HUMAN: I guess not. But how do I learn to fix—tackle—heal—fight—
                I’m confused.
EARTH: No kidding.
                Follow your instincts, child, that’s all.
                Learn from the seasons and tides.
                They are my children, too. They’ll be looking out for you.
                There’s no need for apprehension.
                Did I forget to mention, we can stage an intervention together.
BOTH:    Glorious, glorious Hallelujah!
CHORUS: Glorious, glorious HEAVE-HO!
EARTH:  I don’t want you to leave so try not to heave
                and I urge you to think when you hoe!
TUTTI: Glorious, glorious Hallelujah!
             Arboreous glorious Hallelujah!
             Victorious synergy, Hallelujah!
             Green is the color of love!

PAINTING: Spring by Harmonia Rosales (2018).

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NOTE FROM THE AUTHOR: The first thing I thought about when I saw the subject for this Silver Birch series was:

“What have they done to the earth?
What have they done to our fair sister?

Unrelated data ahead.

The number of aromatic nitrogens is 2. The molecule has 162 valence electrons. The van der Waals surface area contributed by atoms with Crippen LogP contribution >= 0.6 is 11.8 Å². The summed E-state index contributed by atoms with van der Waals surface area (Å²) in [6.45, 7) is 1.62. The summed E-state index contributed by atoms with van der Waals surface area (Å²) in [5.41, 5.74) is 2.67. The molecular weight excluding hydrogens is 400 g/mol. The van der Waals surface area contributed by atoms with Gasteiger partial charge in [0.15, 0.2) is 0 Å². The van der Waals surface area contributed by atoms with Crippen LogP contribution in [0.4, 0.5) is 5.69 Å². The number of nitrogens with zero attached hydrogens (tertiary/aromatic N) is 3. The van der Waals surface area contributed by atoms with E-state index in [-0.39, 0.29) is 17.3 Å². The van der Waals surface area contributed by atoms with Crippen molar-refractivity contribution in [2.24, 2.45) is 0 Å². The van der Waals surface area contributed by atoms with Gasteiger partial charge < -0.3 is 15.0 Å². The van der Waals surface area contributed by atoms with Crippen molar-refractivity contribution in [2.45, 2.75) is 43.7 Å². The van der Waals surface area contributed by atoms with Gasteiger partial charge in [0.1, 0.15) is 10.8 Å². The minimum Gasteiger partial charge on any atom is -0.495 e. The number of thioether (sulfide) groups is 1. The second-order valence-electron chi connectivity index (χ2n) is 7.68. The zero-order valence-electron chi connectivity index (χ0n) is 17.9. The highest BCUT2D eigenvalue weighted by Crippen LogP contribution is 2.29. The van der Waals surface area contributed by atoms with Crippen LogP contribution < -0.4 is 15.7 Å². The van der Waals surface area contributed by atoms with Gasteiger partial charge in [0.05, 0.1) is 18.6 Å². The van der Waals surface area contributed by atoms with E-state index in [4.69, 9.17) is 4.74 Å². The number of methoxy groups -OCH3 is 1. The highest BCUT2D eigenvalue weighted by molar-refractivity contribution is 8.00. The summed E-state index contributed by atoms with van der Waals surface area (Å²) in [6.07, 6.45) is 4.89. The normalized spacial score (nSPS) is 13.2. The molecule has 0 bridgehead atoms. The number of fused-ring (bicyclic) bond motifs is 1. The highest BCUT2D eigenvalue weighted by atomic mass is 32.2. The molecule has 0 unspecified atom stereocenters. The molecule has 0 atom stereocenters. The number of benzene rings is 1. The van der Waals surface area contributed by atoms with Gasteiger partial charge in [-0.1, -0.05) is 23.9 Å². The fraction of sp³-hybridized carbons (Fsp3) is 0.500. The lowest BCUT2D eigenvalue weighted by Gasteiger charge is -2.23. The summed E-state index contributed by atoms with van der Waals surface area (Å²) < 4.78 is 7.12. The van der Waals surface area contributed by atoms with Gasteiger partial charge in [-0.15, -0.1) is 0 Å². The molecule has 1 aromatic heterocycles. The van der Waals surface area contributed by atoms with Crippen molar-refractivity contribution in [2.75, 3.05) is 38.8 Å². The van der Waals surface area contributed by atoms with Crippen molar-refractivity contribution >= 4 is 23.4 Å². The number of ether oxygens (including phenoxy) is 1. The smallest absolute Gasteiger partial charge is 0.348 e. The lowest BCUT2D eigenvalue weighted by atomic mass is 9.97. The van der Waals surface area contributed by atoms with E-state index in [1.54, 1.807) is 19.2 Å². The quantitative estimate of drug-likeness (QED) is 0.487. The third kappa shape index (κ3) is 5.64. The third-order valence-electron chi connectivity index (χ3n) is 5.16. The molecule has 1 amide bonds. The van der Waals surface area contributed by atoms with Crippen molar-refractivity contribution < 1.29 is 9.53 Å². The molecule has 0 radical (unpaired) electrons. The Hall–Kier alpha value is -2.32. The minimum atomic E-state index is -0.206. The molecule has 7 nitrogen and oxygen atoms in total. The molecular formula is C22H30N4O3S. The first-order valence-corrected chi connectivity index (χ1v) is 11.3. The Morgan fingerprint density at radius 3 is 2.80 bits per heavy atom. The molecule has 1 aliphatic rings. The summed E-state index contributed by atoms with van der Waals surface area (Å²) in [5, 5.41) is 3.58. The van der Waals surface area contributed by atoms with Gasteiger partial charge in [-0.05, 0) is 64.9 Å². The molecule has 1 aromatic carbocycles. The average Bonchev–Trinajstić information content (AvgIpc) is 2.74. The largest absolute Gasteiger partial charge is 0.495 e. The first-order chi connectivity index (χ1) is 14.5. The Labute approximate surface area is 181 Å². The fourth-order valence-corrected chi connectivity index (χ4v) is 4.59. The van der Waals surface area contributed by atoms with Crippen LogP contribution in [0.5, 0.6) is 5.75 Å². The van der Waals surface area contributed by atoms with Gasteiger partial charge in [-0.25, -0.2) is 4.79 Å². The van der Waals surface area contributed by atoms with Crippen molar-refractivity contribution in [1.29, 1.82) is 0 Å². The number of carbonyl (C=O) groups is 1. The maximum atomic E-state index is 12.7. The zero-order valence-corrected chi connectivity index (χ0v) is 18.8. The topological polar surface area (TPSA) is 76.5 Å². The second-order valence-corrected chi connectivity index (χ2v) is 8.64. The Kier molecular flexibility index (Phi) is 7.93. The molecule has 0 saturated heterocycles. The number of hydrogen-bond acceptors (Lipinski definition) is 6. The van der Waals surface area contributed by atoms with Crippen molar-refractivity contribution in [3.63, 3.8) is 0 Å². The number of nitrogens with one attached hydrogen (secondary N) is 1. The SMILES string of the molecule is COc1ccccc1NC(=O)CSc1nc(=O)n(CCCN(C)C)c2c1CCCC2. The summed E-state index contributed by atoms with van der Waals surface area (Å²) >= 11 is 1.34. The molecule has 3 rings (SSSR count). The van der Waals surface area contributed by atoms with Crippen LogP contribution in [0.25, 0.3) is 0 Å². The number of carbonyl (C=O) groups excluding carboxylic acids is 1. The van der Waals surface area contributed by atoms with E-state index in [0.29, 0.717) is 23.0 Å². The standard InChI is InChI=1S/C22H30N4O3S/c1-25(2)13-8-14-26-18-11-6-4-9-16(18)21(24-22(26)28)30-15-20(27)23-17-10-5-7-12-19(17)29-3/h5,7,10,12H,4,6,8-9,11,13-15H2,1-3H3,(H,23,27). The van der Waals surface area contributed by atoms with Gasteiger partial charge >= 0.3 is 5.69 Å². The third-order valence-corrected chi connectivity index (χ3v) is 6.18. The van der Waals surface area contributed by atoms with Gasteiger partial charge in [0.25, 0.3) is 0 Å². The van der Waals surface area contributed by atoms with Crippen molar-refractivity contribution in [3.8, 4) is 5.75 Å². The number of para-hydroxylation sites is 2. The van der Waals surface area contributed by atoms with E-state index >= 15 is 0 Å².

Ravaged and plundered and ripped her and bit her
Stuck her with knives in the side of the dawn and
Tied her with fences and dragged her down.”
—The Doors, “When the Music’s Over”

I thought back to my solo theatre work written in the early 90s, All Right, So I AM the Earth! and realized this theme has been with me a long time. Then I remembered that with others of my generation, I screamed as if wounded about an imminent catastrophe since the late 60s. Flash forward to 2022. The catastrophe is here. The repercussions of war and injury done to the ecosystem are intrinsically related. It will take imagination, vision, resistance, and strategies we have yet to imagine to overcome what our careless treatment of life on earth and in the oceans has wrought. We are all responsible to a degree, so the best thing we as individuals can do is: educate ourselves, reduce our carbon footprint, and don’t forget how to dance, sing, and love. And, if all else fails, write an oratorio.